Although there are high-quality maps of some sections of the trail which ease independent travel, a guide’s ability to contextualize the experience and often bridge differences of culture and language makes for a far richer experience. It is especially recommended that first-time hikers take a guide along on their trek. The names, brief biographies and contact information of the trekking tour guides can be found on Masar Ibrahim’s website: http://masaribrahim.ps/en/plan-your-trip/local-guides.
The Trekking Guides course was made possible through the generous support of the World Bank and the expertise of Masar Ibrahim Al-Khalil and other local and international organizations: Abraham Path Initiative, AFRAT, Tetraktys, Palestine Wildlife Society, Al-Rozana Association, Siraj Center for Holy Land Studies, and the Institute for Community Partnership of Bethlehem University.
The Palestinian Women Hikers Club has been created by Masar Ibrahim Al-Khalil to encourage women to break out from their daily routines and spend time in a more relaxing way experiencing the nature of Palestine.
The club is designed for women because there are few such activities for them. Many women are busy with daily responsibilities, often including motherhood and work, and rarely have a chance to leave their hometowns, which are usually noisy urban spaces. That is why, we would like to make the natural areas of Masar Ibrahim trail more accessible for women and their families. The togetherness of a group and shared cost aims to motivate the club members to take part in the excursions.
"For a long time, I have seen people joining hikes but I have never hiked. So I really wished to try it and I liked it a lot. Since today, I always want to hike and follow your events," said Diana Hilal, the Palestinian Women Hikers Club member.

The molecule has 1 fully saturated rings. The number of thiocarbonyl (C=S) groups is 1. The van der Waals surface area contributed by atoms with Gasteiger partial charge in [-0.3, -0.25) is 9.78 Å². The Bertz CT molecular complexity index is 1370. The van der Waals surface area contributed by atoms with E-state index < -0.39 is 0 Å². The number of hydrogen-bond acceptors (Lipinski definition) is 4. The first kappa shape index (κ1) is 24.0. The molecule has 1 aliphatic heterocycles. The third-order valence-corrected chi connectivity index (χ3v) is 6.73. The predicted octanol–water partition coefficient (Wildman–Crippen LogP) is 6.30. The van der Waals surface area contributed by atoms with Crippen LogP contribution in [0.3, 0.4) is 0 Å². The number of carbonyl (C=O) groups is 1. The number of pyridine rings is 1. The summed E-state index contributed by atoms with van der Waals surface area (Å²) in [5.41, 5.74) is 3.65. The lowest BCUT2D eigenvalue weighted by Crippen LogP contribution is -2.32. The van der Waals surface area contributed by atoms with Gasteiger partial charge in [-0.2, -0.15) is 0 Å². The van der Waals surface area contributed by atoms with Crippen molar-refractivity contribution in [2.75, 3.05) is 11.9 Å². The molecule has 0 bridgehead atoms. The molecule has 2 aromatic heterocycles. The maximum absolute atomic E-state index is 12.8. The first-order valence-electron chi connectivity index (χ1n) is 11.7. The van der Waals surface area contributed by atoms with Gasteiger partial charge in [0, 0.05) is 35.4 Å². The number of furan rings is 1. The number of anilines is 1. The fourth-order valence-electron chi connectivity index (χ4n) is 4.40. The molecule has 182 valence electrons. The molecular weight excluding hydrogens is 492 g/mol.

Would you like to enjoy a walk in nature with your best girlfriends or meet new people?
In order to develop sustainably, Masar Ibrahim Al-Khalil works closely with the local Palestinian communities.
In October 2016, MIAK team paid visits to village councils of Al Mughayyir, Kafr Malek and Awarta and two women centres in Dura and Adahirya (new segment, south of Hebron) to discuss means of cooperation and ways of joint development.
One of the important topics of the discussion was their role in developing community-based tourism in their communities with Masar Ibrahim's support. The meetings resulted in signing of cooperation agreements between MIAK and the local authorities and women centres.
Follow our news to learn about the mutual involvement in strengthening of the community-based tourism in Palestine.
Masr Ibrahim Al-Khalil has recently held a series of evaluation meetings regarding the French project (Development of Rural Communities in Palestine) in Beit Sahour and Jericho Municipality and in the Governorate of Hebron with the participation of Masar coordinators from different areas and village councils.
The representative of the French partners, Mr Mostafa Ouki, led the evaluation meetings where the audience provided their general and subsidiary recommendations regarding the activities of Masar Ibrahim.
In addition to that, the participants provided different suggestions for new activities that are related to workshops, women sector, accommodations and tour guides.